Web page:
Friday, April 26, 2019

For They Know Not What They Do (2019) Tribeca 2019

This is going to be a two part review. There is a basic feeling about the film followed by some further comments.

The Tribeca write up for Daniel Karslake's documentary FOR THEY KNOW NOT WHAT THEY DO specifically mentions that the film concerns how the Marriage Equality Act put gay and trans kids into the crosshairs of the religious right but that is totally not the case. While the Act is mentioned but it isn't the focus of the film since the stories related were in motion well before that. Additionally while the religion plays a part in how the families react to their children it does not seem in three of the cases to be an over riding factor.  I mention this at the top because I went in expecting one film and got another one almost entirely.

The film is the profiles of four families and their stories of what happened when one of their members came out as gay or trans. There is the Robertson Family, a deeply evangelical family whose son was tormented by his being gay and tried to make sure god loved him by going so far as to try conversion therapy. The McBride family whose daughter who made headlines by announcing her identity in a an address at college while class president. The Baez family whose son's story took him to the Pulse night club. And there is Borcher family who struggle with how to handle their son's announcement he is trans.

Often moving, surprisingly hopeful FOR THEY KNOW NOT is a very good film that needs to be seen and shown to families who don't know what to do and to kids who are afraid. The film is a ray of hope for everyone and should be seen.

And if you want the capsule review leave now and don't read further. I say this because as good and vital as the film is there are some problems with it that prevent it from being as truly great as it should be. While I would like to not mention the things that bothered me I really can't because I think this film could be and should be even better.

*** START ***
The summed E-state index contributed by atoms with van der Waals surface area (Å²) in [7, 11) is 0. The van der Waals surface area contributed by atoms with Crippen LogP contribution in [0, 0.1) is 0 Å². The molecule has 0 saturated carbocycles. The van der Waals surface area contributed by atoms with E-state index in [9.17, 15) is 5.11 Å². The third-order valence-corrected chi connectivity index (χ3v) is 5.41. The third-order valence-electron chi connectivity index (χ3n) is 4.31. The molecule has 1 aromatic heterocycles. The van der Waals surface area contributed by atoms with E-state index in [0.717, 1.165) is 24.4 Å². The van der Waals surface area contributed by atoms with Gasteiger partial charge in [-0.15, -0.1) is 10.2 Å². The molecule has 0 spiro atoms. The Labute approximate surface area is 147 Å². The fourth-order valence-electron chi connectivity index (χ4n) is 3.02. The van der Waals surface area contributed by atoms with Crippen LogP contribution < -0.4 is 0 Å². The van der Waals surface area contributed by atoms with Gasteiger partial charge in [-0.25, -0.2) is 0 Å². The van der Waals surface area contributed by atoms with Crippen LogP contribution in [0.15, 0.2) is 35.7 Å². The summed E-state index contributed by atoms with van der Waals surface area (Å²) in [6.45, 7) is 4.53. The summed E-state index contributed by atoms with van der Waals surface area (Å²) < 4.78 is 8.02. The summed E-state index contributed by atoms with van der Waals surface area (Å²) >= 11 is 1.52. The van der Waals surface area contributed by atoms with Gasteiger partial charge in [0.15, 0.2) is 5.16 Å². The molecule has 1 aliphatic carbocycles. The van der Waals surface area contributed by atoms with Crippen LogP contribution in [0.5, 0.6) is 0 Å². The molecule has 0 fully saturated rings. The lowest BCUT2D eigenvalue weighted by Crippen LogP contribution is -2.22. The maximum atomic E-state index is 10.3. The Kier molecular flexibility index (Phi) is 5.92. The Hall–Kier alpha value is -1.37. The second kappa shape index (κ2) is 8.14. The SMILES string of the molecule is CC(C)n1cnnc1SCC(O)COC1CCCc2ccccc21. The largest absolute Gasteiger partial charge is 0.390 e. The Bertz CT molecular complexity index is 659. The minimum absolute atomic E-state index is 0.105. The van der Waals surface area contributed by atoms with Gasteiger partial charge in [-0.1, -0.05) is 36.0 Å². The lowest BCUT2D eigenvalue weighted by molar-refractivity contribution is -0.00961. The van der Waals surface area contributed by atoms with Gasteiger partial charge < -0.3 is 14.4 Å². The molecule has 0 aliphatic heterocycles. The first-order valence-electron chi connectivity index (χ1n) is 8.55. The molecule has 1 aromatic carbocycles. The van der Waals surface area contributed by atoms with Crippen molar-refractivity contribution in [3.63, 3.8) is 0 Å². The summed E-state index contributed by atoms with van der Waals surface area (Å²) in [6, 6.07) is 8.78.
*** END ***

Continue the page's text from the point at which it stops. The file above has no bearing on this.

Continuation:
The first problem with the film is that there really isn't a flow between the stories. The film seems to move between them almost randomly and it never quite builds to anything. The result is the stories are also unbalanced with some carrying more weight than others. This film should have had a deeper emotional punch from accumulated weight of it all and not just a series of moments.

The other problem is that there some things that are just sort of left hanging. We should get to know more about Sarah McBrides's husband, more so since he too was trans, but he remains a kind of cipher. We should know more so we feel more. Additionally there are several talking heads in the film, but we never get sense of why we are talking to them. Yes, some are clergy, but why did director Karslake choose them? Why doesn't he mention that one of them was a big donor to the infamous Exodus foundation until the very end? Yes, yes he changed his mind about the organization but there are threads there, similarly concerning the other official interviewed that should have been explored. As good as the film is,it needs more information to be great.

Reservations or no, this is still an important film that shows not all parents are monsters and that change can come.


1 comment:

  1. I really don't have any reservations to speak of at all with this one, and consider it one of the very best films of the festival. Tear inducing and beautifully integrated and probing. A great film for the very first one we saw at Tribeca this year and again your review is first-rate.